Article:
Furthermore, as the GOP continues to wrestle over the future of the party after President Obama's reelection in 2012, so-called Tea Partiers in Congress are some of the ones proposing the most innovative policy solutions and reaching out to broaden the base.
Ross Douthat pointed this out in his New York Times column, praising Rand Paul, David Vitter, and Mike Lee for "learning real lessons from the 2012 defeat, breaking with the right’s stale policy consensus, and embracing new ideas on a range of issues, from foreign policy to middle-class taxes, the Drug War to banking reform."
This part of the narrative makes sense, though. As Democrats claim that history and changing American demographics are on their side, the Tea Party's libertarian strands naturally appeal to educated, younger libertarians disenchanted by the status quo from both parties.
David French at National Review Online has written about the need to have conviction-fueled elected representatives backing up their stump speeches with actions they promised to the voters who sent them to Washington. He has also made the point that the plan to do whatever it takes to delay and stop Obamacare looks better than ever, as news breaks that 460,000 Americans in Florida and California have been given insurance cancellations and directed to online exchanges that simply are not functioning.
Finally, Jason Grumet, the president of the Bipartisan Policy Center, argues that all of this shows that the Tea Party is making our democracy better. Writing in U.S. News and World Report, he points out, "Conventional wisdom has it that the Republicans were the political losers of this latest fiscal crisis. As a late-breaking NBC/Wall Street Journal poll revealed, the public's scorn was directed most pointedly at conservatives. More specifically, many Americans believe that it was the Tea Party's unyielding demands that drove Washington into paralysis. [...] The uncomfortable truth for those frustrated with Washington is that the Tea Party legislators were sent to Washington to shake things up [...] Our democracy has suffered, surmounted, and been strengthened by rebellious political movements innumerable times over the past 200-plus years. Just when it seemed that ideological intransigence would do us in, a more judicious force swept in to save the day. In the process, insurgency became the catalyst for necessary change. When Congress does finally confront our spiraling debt, the Tea Party will have played an important role. And that's the point: At the core of our democracy has long been the ability to evolve and metabolize dysfunctional moments."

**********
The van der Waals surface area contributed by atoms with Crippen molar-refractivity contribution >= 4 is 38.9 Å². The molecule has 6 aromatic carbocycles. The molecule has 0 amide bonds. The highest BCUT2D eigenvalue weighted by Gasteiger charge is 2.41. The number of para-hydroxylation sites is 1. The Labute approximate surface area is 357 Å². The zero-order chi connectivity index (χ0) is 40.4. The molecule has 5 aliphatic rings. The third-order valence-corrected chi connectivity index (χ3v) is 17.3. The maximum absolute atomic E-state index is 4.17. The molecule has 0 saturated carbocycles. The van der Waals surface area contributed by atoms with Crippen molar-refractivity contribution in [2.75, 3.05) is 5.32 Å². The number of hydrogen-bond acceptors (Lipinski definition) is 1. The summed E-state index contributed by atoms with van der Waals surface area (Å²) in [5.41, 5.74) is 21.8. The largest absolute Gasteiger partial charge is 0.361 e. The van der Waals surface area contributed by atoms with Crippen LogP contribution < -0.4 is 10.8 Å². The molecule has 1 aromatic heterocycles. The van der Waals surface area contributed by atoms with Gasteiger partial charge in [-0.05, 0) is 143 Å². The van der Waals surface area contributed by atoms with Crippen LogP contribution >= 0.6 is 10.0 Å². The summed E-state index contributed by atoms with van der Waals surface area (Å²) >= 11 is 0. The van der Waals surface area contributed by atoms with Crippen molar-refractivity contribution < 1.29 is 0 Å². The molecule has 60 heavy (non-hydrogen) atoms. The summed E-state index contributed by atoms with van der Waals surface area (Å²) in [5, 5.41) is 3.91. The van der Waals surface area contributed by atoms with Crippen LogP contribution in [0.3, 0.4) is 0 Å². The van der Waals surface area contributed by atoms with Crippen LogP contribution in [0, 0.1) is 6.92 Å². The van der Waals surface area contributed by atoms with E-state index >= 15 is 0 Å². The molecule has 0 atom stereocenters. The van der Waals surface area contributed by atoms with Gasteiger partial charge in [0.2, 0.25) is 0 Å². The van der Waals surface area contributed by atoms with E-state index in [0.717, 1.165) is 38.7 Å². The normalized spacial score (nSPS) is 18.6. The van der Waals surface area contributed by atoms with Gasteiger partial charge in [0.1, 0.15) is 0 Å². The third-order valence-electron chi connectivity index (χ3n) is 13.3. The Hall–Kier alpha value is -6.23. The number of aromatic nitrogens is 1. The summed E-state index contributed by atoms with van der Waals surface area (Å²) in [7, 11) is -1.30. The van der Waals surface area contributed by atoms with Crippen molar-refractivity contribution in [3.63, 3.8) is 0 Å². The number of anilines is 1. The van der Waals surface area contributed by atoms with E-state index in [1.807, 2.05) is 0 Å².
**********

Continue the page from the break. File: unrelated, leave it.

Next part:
America does not have the longest-lasting constitution in human history for no reason. The structure works. It is messy and imperfect, but the diverse millions of Americans disagree on important issues and elect men and women to represent them in D.C. These 536 Americans debate, argue, and compromise to try to solve our nation's problems. While it's compelling for the media and our two parties to cast large groups of these representatives as homogeneous in order to vilify, blame, and attempt to defeat them in the next election, those narratives cast by both sides about the other side miss the nuanced truth.
And the future for the Tea Party and the GOP is more complex and uncertain in the wake of the government shutdown than President Obama and the Democrats would have you believe.